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Early in This is an Address, the influential trans activist Sylvia Rivera shares a few important lessons: Fight for something, and perhaps even more crucially, “stop being comfortable.” These are words to live by, but in the context of the late 1990s in New York City, Rivera’s points stemmed from a specific sense of urgency. Facing eviction from their encampment along the piers — a longtime haven for many queer and trans folks — she and several other houseless friends were grappling with the looming threat of once again being displaced for the sake of gentrification.
For director Sasha Wortzel, this landscape along the Hudson River is “one particular site that can tell a much larger story about queer history in New York, but also about […] ideas around ‘urban renewal’ and policing and surveillance.” She began conceiving this film while going through archival material for Happy Birthday Marsha!, a poetic tribute to Rivera’s close friend and fellow Stonewall veteran Marsha “Pay it No Mind” Johnson, which she co-directed with the artist Tourmaline.
In This is an Address, Wortzel layers footage from Randy Wicker’s 1995 interview with Rivera over her own spectral documentation of the dismantling of the Gansevoort Destructor Plant, a former garbage incinerator and one of the last vestiges of the old Meatpacking District — pre-new Whitney and outposts of high-end designers like Marni. Wortzel, a former education staffer at the Whitney, remembers observing the plant’s destruction from the museum’s offices and feeling the uncanny echoes of centuries of communities forcibly displaced, beginning with the Lenape people.
This is an Address affirms the artist-filmmaker’s interest in illuminating the ways that “the past haunts our contemporary landscape,” as she explains. The double entendre of the title likewise makes plain Wortzel’s tributary aims; it’s not just an affirmation of the piers as a community where Rivera and her peers practiced collective care in the face of discrimination, but also a loving dedication. “First and foremost, this film is for Sylvia, and the other people who lived and have lived along the piers […] who found something there.”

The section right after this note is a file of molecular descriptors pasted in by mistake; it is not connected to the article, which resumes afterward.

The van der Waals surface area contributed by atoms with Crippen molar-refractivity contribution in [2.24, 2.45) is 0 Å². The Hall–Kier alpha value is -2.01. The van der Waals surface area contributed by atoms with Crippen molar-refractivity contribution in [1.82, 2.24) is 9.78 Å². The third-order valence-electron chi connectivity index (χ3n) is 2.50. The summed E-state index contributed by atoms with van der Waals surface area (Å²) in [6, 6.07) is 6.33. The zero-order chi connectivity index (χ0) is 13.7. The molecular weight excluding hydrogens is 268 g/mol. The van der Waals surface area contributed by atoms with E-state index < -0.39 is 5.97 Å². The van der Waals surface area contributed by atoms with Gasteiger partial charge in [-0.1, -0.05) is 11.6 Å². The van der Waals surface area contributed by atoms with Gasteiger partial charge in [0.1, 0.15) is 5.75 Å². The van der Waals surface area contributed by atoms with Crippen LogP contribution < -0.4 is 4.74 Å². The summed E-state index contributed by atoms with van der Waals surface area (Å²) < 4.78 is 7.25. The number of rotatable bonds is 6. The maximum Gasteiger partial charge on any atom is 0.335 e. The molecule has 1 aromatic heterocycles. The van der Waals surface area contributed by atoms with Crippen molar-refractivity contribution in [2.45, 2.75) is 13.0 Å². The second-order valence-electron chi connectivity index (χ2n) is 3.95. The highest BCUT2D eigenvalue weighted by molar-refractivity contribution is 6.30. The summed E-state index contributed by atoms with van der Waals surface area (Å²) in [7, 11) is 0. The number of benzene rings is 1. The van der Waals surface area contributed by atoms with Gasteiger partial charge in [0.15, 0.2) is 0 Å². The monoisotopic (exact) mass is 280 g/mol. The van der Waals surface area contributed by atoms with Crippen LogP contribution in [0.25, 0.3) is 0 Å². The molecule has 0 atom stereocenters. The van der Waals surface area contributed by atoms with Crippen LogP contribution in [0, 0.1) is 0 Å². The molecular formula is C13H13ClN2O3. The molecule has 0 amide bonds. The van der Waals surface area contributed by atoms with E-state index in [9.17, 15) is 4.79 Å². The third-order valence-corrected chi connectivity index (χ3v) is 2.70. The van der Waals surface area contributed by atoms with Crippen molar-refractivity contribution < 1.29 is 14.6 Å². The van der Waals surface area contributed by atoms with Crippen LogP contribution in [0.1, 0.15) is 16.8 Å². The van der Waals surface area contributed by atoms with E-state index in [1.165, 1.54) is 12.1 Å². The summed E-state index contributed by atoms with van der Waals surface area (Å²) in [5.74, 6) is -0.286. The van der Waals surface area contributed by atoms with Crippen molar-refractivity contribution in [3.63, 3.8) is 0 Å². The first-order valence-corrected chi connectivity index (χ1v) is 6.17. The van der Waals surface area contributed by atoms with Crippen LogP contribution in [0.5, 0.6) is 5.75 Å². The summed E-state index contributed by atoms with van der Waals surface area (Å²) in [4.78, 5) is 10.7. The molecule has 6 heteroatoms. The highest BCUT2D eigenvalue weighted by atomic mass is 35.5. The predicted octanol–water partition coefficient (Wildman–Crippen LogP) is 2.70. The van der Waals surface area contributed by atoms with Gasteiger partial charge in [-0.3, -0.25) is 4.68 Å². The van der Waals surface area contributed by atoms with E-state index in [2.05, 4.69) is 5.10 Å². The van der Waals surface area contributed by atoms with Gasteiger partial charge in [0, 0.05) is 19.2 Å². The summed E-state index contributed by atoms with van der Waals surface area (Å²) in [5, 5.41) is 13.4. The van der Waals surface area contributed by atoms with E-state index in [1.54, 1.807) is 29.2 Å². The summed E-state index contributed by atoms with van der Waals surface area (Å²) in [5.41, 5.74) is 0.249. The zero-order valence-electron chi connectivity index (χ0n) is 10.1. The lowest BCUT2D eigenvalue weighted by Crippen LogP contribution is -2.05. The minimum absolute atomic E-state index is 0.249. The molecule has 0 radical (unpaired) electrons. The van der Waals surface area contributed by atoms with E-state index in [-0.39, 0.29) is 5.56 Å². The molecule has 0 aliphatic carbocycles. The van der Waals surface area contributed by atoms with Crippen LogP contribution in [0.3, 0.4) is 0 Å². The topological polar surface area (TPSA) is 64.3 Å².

Enjoy exclusive access to the film below, ahead of its debut on Field of Vision. You can also find a version with audio descriptions here, narrated by Happy Birthday Marsha! co-director Tourmaline.
“Black infants in America are now more than twice as likely to die as white infants—11.3 per 1,000 black babies, compared with 4.9 per 1,000 white babies, according to the most recent government data—a racial disparity that is actually wider than in 1850, 15 years before the end of slavery, when most black women were…
In 1850, when Dr. Robert W. Gibbes commissioned J. T. Zealy to make daguerreotypes of persons held in slavery in and around Columbia, South Carolina, for Harvard Professor Louis Agassiz to use in support of his theory that African people were a separate species, daguerreotypes were at the height of fashion.
The show, which honors the 50th anniversary of an exhibition history once ignored, continues a series of projects documenting Wilmington’s contemporary art scene.
he ownership of images has a long and nuanced legal history, which has evolved dramatically in recent years as cultural standards and photographic technologies have rapidly advanced
Renty and his daughter Delia. Renty was an enslaved African, kidnapped from the Congo, sold and forced into slave labor on the South Carolina plantation of B.F. Taylor
Two K-12 art teachers will each receive a $1,000 cash gift and an additional $500 to put toward classroom art supplies. Nominations are due October 31.
As a scholar of African American history and photography whose work has focused on the status of violent images in museums and archives, I fully support the validity of Ms. Tamara Lanier’s claim and the amicus brief.
The daguerreotypes of Renty Taylor, Delia, Drana, Alfred, Jack, George Fassena, and Jem remained in an unused storage cabinet until 1975, when it was discovered by an employee of the Peabody Museum.
I am writing in support of the amicus curiae brief submitted by Professor Ariella Aïsha Azoulay of Brown University for the full restitution of the daguerreotypes of Renty Taylor and his daughter Delia, currently held by Harvard University, to their familial descendant, Tamara Lanier.